Note that although German and English are both Germanic (they have a common Germanic ancestor.  English doesn't come from German), English borrowed a ton of non-Germanic vocabulary, and although English grammar is almost entirely Germanic, it's far more simplified than German's. 

    Note also that in German, this is also possible:  Diese blaue Haus mag ich. It means: I like THAT BLUE HOUSE (and not something else we were discussing).   In English:  That blue house like I -- is ungrammatical. 

    German is not easy for English speakers.  Just a lot easier than many other languages.
    4 answers
  • If you live in a town or city with a notable University, is the place over-run with young Japanese, Chinese and even Korean students?

    Best answer: Over-run is a very insulting term. If there are many Asian students in North American universities, it is because they are well-prepared. They must compete with other entering students on a nondiscriminatory basis. Do you have a problem with that?
    5 answers
  • What's one language you would like to learn?

    18 answers
  • I was wondering if speaking a different language to someone who only speaks English is a social norm violation?

    7 answers
  • “God is telling me to go kill myself quietly, since we came to an agreement that this life is a dead show”.~ by Unknown. Copy pasted?

    Best answer: God did not tell anybody that.
    6 answers
  • Why do Americans omit the 'of' in phrases like : a couple of years (a couple years) ?

    Best answer: I hear you, Lon. I've seen this informal structure over and over again, always from Americans, though of course not from ALL Americans.
    A couple beers; a couple days; a couple cans of beans; a couple hours.
    I don't know why they do it, but most likely it's just one step further than  'a coupla beers' or 'a coupla days'. And THAT is just one step further along from 'a couple o' days' and 'a couple o' beers', perfectly normal in the UK and just as colloquial.
    9 answers
  • Which word is correct?

    Best answer: He *clapped* his hand over her mouth to keep her quiet.
    7 answers
  • Which is correct?

    Best answer: They are both grammatically and semantically correct.
    ... that they would have ...... that they were to have ...
    Who has told you that one is incorrect? They are WRONG! Like @thebax, I have a preference for 'were to', but there is absolutely nothing wrong with 'would'.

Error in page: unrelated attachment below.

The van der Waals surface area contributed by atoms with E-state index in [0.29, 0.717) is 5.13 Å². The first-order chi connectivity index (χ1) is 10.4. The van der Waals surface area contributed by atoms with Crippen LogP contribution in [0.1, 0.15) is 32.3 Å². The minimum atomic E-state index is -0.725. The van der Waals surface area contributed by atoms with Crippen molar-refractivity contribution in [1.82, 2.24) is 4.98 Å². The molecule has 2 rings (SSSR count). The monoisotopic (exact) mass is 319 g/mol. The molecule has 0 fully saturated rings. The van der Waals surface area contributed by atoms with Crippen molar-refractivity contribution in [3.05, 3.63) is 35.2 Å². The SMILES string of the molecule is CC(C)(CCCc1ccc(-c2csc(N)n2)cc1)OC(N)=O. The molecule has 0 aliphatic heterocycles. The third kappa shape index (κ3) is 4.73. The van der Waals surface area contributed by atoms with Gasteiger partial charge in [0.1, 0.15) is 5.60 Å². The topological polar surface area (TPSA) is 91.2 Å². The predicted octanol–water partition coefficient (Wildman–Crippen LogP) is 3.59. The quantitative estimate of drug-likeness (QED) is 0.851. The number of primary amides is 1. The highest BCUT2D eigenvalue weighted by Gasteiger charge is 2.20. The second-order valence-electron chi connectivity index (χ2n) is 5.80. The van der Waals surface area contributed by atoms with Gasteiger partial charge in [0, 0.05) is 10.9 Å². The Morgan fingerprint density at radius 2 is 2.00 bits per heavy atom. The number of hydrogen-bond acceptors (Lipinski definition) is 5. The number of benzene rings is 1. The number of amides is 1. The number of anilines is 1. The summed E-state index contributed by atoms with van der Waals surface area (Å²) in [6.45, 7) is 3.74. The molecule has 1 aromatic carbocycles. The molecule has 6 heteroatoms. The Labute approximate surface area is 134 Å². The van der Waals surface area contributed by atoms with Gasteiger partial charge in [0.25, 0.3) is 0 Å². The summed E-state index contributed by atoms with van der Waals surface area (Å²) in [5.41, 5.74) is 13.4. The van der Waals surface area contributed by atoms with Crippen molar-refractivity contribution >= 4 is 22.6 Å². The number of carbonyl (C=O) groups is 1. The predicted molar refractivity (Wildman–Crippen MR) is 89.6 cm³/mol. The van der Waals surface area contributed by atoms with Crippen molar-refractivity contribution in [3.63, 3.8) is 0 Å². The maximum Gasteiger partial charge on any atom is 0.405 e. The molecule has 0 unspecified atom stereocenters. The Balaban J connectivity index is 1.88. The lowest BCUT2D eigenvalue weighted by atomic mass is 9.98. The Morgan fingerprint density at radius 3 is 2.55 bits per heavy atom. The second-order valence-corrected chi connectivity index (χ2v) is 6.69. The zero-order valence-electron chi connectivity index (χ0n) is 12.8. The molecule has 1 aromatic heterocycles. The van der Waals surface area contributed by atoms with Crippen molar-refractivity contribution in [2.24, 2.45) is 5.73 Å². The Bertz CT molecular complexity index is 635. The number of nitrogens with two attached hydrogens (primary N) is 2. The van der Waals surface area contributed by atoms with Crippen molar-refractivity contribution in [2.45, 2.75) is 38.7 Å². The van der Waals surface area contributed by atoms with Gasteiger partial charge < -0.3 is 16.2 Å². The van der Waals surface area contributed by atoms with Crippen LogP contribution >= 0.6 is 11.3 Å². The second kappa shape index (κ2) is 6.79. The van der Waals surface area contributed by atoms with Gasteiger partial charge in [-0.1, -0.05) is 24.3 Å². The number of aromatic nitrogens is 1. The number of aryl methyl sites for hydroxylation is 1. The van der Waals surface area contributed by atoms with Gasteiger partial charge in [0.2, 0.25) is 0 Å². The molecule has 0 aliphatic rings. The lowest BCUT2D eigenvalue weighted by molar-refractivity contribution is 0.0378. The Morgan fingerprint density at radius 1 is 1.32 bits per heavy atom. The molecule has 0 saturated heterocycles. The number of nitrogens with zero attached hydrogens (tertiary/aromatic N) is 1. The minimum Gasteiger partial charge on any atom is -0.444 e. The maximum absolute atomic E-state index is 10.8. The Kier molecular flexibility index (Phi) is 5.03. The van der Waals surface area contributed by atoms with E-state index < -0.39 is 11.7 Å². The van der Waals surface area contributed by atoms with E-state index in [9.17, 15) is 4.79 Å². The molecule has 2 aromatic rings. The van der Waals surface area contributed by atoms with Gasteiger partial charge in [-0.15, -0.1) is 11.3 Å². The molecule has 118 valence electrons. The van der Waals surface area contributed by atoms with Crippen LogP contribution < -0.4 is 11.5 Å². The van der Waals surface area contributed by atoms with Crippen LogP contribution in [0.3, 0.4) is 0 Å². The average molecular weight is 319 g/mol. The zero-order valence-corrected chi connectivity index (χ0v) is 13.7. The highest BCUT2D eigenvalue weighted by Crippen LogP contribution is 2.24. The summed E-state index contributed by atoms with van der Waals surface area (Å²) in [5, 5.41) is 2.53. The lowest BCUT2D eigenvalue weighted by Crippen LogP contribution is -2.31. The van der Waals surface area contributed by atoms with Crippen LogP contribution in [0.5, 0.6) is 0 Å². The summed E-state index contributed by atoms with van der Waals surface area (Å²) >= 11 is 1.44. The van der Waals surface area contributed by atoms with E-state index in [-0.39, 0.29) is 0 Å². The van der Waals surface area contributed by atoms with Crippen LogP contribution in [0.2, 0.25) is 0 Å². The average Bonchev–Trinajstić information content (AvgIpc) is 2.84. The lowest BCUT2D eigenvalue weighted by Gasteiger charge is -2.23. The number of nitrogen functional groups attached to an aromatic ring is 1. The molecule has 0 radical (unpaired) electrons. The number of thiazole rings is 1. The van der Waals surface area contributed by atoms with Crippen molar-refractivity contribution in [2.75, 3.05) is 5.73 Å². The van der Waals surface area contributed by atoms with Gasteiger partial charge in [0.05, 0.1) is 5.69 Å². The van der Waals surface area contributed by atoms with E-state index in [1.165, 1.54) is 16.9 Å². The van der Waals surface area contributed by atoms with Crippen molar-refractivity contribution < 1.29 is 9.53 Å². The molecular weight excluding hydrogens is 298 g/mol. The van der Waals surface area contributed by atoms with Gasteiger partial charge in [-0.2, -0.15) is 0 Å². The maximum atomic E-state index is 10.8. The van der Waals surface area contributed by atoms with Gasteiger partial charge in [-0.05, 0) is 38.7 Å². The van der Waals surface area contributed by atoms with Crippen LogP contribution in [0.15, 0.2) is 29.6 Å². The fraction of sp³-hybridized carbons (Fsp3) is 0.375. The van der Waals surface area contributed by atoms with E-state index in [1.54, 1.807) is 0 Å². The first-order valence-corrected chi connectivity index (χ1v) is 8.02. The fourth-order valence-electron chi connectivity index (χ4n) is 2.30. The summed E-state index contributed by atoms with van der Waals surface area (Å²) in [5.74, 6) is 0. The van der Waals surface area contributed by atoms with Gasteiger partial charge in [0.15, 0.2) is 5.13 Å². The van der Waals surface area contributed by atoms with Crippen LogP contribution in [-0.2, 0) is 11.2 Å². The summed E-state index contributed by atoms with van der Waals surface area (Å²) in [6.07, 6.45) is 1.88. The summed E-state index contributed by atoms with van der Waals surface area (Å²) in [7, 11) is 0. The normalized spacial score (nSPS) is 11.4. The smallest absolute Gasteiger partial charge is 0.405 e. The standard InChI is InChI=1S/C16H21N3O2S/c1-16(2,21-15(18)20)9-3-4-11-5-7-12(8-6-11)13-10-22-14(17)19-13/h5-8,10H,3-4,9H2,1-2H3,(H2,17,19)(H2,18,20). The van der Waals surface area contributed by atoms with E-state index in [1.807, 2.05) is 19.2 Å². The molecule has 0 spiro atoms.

4 answers
  • Which is the correct answer to this question? ?

    I am an English learner. Which is the correct answer to this question?  ---Can you read(    )write now?-----No,(     )can’t.  A and, I    B or, we      
    6 answers
  • Native English speakers, could you please help me with these issues?

    Is this sentence correct: "I was considering accepting a job offer in China, but with this coronavírus BREAKUP, it is no longer a RECOMMENDED option."
    8 answers
  • Native English speakers, could you please help me with these issues?

    Best answer: Donuts, or doughnuts are both acceptable American English spelling. You have an error in spelling. "To" means "directed at", and "for" indicating "for the purpose or information". "To" is more harsh and less courteous. "For" is more commonly used.
    #2 is OK, but this is better:  I like doughnuts except the ones with sprinkles and frosting.   I like doughnuts other than those with sprinkles and frosting.
      You use your format when pointing out particular doughnuts in front of you.
    4 answers
  • Is a second language good for your child?

    I tell my children that if they wanna run around the house speaking some chinese or French nonsense, they're welcome to leave my house and leave america. I'm trying to raise my kids to be good American citizens. Am I wrong? 
    13 answers
  • Why do some people drag out words when they speak?

    Best answer: maybe they have a hard time talking
    4 answers
  • What is the best way to learn a language from the beginner level?

    Best answer: The natural order is:
    1. listening comprehension
    2. speaking
    3. reading
    4. writing.

    Beginning instruction should be given by native speakers and include plenty of body language, social situations, and use of tangible objects. The language should be taught directly at first, without the barrier of translation. Therefore it is best to have a real live tutor or teacher for feedback and pronunciation modeling, and if possible an immersion environment for practice. Vocabulary lists are not a good way to learn.
    6 answers
  • How can I use this phrase in conversation:?

    Best answer: Please don't use it about something someone has cooked for you. It's very vulgar and insulting. i would assume that you hated it- not necessarily that it was spicy. Use it if you really hate the food you're served in a restaurant. 
    6 answers
  • Where does the term spanish holland came from?

    Best answer: The correct term is "Spanish Netherlands", the name for those parts of the Netherlands, Belgium and northern France that were ruled by the Spanish branch of the royal House of Habsburg from 1556 to 1714.
    4 answers
  • In French money 416,67 € how much would it in USA money ?

    4 answers